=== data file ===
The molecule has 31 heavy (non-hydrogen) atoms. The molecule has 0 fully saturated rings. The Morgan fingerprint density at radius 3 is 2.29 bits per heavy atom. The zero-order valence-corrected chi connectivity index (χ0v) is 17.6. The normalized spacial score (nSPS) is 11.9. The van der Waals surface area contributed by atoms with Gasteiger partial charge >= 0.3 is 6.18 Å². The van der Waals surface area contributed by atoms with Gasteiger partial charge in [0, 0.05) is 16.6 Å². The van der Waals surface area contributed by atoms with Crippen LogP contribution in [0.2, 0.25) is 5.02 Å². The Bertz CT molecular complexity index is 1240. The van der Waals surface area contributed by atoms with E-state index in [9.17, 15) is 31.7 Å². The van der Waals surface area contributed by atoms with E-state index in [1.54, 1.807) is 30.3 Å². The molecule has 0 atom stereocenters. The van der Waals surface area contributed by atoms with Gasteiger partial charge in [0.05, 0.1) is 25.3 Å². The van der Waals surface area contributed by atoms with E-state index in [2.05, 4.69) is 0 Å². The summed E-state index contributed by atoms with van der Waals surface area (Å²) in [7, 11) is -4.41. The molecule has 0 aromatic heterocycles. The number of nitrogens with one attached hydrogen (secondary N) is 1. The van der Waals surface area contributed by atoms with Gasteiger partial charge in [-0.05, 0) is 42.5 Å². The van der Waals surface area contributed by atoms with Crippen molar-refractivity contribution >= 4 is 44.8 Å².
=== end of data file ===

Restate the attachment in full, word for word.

The molecule has 31 heavy (non-hydrogen) atoms. The molecule has 0 fully saturated rings. The Morgan fingerprint density at radius 3 is 2.29 bits per heavy atom. The zero-order valence-corrected chi connectivity index (χ0v) is 17.6. The normalized spacial score (nSPS) is 11.9. The van der Waals surface area contributed by atoms with Gasteiger partial charge >= 0.3 is 6.18 Å². The van der Waals surface area contributed by atoms with Gasteiger partial charge in [0, 0.05) is 16.6 Å². The van der Waals surface area contributed by atoms with Crippen LogP contribution in [0.2, 0.25) is 5.02 Å². The Bertz CT molecular complexity index is 1240. The van der Waals surface area contributed by atoms with E-state index in [9.17, 15) is 31.7 Å². The van der Waals surface area contributed by atoms with E-state index in [1.54, 1.807) is 30.3 Å². The molecule has 0 atom stereocenters. The van der Waals surface area contributed by atoms with Gasteiger partial charge in [0.05, 0.1) is 25.3 Å². The van der Waals surface area contributed by atoms with E-state index in [2.05, 4.69) is 0 Å². The summed E-state index contributed by atoms with van der Waals surface area (Å²) in [7, 11) is -4.41. The molecule has 0 aromatic heterocycles. The number of nitrogens with one attached hydrogen (secondary N) is 1. The van der Waals surface area contributed by atoms with Gasteiger partial charge in [-0.05, 0) is 42.5 Å². The van der Waals surface area contributed by atoms with Crippen molar-refractivity contribution >= 4 is 44.8 Å².